“To pray is to let Jesus glorify his name in the midst of our needs.”

—O. Hallesby

Dear church family,

In our last class of Adult Sunday School (all are invited, 9:30 AM, at The Cotillion), we discussed prayer by looking at Luke 11:1-2 and reading through a poem entitled Prayer by George Herbert (1593-1633). Herbert was a priest in the Church of England. He lived in an age of controversy and contention but was a man who sought peace. His first biographer, Nicholas Ferrar, captured Herbert’s spirit of devotion, “In several of his letters he tells of being sick, restricted to a very careful (and expensive) diet, and too weak to fulfill his daily duties. ‘I alwaies fear’d sickness more than death,’ he wrote to his mother, ‘because sickness has made me unable to perform those Offices for which I came into the world.’” Herbert’s devotion overflowed into his poetry and he produced many gems, including the following poem about prayer:

Prayer

Prayer the church’s banquet, angel’s age,

God’s breath in man returning to his birth,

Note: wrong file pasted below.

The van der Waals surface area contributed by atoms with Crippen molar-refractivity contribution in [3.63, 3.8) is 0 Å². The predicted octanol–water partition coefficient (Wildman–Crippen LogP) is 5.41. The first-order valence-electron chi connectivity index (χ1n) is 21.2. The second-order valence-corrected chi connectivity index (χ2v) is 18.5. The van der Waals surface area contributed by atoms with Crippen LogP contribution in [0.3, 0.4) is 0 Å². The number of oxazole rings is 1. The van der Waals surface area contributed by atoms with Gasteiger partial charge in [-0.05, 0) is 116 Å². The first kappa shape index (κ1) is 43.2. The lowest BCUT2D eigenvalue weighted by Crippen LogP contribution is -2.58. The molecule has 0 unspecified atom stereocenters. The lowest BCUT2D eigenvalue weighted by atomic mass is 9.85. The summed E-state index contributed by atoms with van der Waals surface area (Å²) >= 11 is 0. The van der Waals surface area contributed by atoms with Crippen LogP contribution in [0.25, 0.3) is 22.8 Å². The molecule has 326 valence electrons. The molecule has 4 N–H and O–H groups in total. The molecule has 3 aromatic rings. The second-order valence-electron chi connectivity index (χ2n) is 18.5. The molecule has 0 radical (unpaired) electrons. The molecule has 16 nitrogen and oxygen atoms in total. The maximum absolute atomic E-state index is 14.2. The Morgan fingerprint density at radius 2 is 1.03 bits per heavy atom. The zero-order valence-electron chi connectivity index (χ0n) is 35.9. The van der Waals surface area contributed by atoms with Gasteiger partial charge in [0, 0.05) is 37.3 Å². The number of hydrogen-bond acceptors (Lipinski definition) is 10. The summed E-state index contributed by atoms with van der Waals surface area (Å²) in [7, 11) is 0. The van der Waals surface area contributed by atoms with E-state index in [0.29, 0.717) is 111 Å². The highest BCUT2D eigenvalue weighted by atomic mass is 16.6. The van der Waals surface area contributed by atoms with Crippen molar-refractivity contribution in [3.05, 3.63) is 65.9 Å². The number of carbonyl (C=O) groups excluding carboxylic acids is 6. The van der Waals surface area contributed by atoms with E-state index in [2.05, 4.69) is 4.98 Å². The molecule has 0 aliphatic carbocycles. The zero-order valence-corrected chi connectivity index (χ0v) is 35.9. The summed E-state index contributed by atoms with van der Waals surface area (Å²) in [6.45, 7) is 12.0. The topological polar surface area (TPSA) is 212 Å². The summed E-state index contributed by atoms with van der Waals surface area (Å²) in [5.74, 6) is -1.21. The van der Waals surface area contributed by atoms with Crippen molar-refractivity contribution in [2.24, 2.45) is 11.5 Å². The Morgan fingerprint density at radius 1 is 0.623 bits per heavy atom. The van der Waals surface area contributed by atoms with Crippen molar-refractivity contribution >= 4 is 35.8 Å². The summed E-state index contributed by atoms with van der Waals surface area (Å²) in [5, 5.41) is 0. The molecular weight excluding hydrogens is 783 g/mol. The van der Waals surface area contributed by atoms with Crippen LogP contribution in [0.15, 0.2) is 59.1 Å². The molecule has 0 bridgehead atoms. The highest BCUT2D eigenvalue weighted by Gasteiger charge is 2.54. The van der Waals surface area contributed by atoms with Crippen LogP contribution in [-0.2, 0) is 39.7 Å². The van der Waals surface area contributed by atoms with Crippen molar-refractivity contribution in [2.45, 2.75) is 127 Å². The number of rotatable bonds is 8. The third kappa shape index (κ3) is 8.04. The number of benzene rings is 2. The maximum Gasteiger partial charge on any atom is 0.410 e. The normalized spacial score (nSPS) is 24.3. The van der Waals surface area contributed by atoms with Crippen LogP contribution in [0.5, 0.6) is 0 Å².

The soul in paraphrase, heart in pilgrimage,

The Christian plummet sounding heav’n and earth

Engine against th’ Almighty, sinner’s tow’r,

Reversed thunder, Christ-side-piercing spear,

The six-days world transposing in an hour,

A kind of tune, which all things hear and fear;

Softness, and peace, and joy, and love, and bliss,

Exalted manna, gladness of the best,

Heaven in ordinary, man well drest,

The milky way, the bird of Paradise,

Church-bells beyond the stars heard, the soul’s blood,

The land of spices; something understood.

As you read this poem about prayer, were there any of these metaphors that resonated with you? How is prayer a “land of spices?” In what way is it “heaven in ordinary?” I want to invite you, dear reader, to join us for Sunday School this Sunday and share, if you would like. Have a blessed week and we will see you on Sunday. D. V.

Love in Christ,

Pastor Dale